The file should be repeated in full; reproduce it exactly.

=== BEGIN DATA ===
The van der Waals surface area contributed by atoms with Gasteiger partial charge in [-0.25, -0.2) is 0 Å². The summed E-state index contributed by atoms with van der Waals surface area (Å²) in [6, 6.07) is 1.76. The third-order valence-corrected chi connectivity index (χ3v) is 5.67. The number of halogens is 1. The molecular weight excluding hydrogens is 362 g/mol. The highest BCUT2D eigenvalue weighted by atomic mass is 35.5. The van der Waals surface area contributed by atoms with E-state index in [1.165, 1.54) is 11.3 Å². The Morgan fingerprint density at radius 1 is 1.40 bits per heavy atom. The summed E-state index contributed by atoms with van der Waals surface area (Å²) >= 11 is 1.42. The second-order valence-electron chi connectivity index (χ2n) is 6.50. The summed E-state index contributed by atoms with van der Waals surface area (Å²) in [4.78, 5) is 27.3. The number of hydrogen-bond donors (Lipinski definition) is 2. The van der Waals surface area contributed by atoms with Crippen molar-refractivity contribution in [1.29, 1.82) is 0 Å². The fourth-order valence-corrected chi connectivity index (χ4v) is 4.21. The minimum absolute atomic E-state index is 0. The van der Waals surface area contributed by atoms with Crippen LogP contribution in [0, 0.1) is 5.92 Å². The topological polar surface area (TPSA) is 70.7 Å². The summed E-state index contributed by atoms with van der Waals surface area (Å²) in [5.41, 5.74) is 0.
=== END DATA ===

The van der Waals surface area contributed by atoms with Gasteiger partial charge in [-0.25, -0.2) is 0 Å². The summed E-state index contributed by atoms with van der Waals surface area (Å²) in [6, 6.07) is 1.76. The third-order valence-corrected chi connectivity index (χ3v) is 5.67. The number of halogens is 1. The molecular weight excluding hydrogens is 362 g/mol. The highest BCUT2D eigenvalue weighted by atomic mass is 35.5. The van der Waals surface area contributed by atoms with E-state index in [1.165, 1.54) is 11.3 Å². The Morgan fingerprint density at radius 1 is 1.40 bits per heavy atom. The summed E-state index contributed by atoms with van der Waals surface area (Å²) >= 11 is 1.42. The second-order valence-electron chi connectivity index (χ2n) is 6.50. The summed E-state index contributed by atoms with van der Waals surface area (Å²) in [4.78, 5) is 27.3. The number of hydrogen-bond donors (Lipinski definition) is 2. The van der Waals surface area contributed by atoms with Crippen molar-refractivity contribution in [1.29, 1.82) is 0 Å². The fourth-order valence-corrected chi connectivity index (χ4v) is 4.21. The minimum absolute atomic E-state index is 0. The van der Waals surface area contributed by atoms with Crippen LogP contribution in [0, 0.1) is 5.92 Å². The topological polar surface area (TPSA) is 70.7 Å². The summed E-state index contributed by atoms with van der Waals surface area (Å²) in [5.41, 5.74) is 0.